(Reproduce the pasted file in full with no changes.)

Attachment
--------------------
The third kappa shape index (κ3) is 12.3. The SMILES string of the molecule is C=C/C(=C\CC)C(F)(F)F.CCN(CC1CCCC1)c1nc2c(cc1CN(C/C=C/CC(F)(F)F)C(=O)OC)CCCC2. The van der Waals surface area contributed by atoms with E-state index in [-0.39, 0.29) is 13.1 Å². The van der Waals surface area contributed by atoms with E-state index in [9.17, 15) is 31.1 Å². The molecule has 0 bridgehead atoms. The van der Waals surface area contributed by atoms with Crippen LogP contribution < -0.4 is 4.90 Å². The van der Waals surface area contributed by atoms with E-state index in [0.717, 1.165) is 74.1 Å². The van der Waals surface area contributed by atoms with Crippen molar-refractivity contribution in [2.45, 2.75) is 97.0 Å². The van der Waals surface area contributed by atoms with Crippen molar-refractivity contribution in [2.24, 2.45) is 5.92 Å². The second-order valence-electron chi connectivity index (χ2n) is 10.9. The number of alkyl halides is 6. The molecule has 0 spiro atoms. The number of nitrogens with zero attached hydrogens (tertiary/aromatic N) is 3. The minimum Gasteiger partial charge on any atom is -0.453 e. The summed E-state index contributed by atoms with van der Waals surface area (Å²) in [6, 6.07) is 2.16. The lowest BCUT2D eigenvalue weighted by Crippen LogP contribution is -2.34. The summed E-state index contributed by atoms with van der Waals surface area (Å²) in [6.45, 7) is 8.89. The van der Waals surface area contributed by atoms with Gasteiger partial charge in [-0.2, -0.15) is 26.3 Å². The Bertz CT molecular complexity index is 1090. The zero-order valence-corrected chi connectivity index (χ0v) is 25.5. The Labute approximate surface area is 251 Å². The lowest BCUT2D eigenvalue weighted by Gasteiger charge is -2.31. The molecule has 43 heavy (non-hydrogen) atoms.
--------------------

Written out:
The third kappa shape index (κ3) is 12.3. The SMILES string of the molecule is C=C/C(=C\CC)C(F)(F)F.CCN(CC1CCCC1)c1nc2c(cc1CN(C/C=C/CC(F)(F)F)C(=O)OC)CCCC2. The van der Waals surface area contributed by atoms with E-state index in [-0.39, 0.29) is 13.1 Å². The van der Waals surface area contributed by atoms with E-state index in [9.17, 15) is 31.1 Å². The molecule has 0 bridgehead atoms. The van der Waals surface area contributed by atoms with Crippen LogP contribution < -0.4 is 4.90 Å². The van der Waals surface area contributed by atoms with E-state index in [0.717, 1.165) is 74.1 Å². The van der Waals surface area contributed by atoms with Crippen molar-refractivity contribution in [2.45, 2.75) is 97.0 Å². The van der Waals surface area contributed by atoms with Crippen molar-refractivity contribution in [2.24, 2.45) is 5.92 Å². The second-order valence-electron chi connectivity index (χ2n) is 10.9. The number of alkyl halides is 6. The molecule has 0 spiro atoms. The number of nitrogens with zero attached hydrogens (tertiary/aromatic N) is 3. The minimum Gasteiger partial charge on any atom is -0.453 e. The summed E-state index contributed by atoms with van der Waals surface area (Å²) in [6, 6.07) is 2.16. The lowest BCUT2D eigenvalue weighted by Crippen LogP contribution is -2.34. The summed E-state index contributed by atoms with van der Waals surface area (Å²) in [6.45, 7) is 8.89. The van der Waals surface area contributed by atoms with Gasteiger partial charge in [-0.2, -0.15) is 26.3 Å². The Bertz CT molecular complexity index is 1090. The zero-order valence-corrected chi connectivity index (χ0v) is 25.5. The Labute approximate surface area is 251 Å². The lowest BCUT2D eigenvalue weighted by Gasteiger charge is -2.31. The molecule has 43 heavy (non-hydrogen) atoms.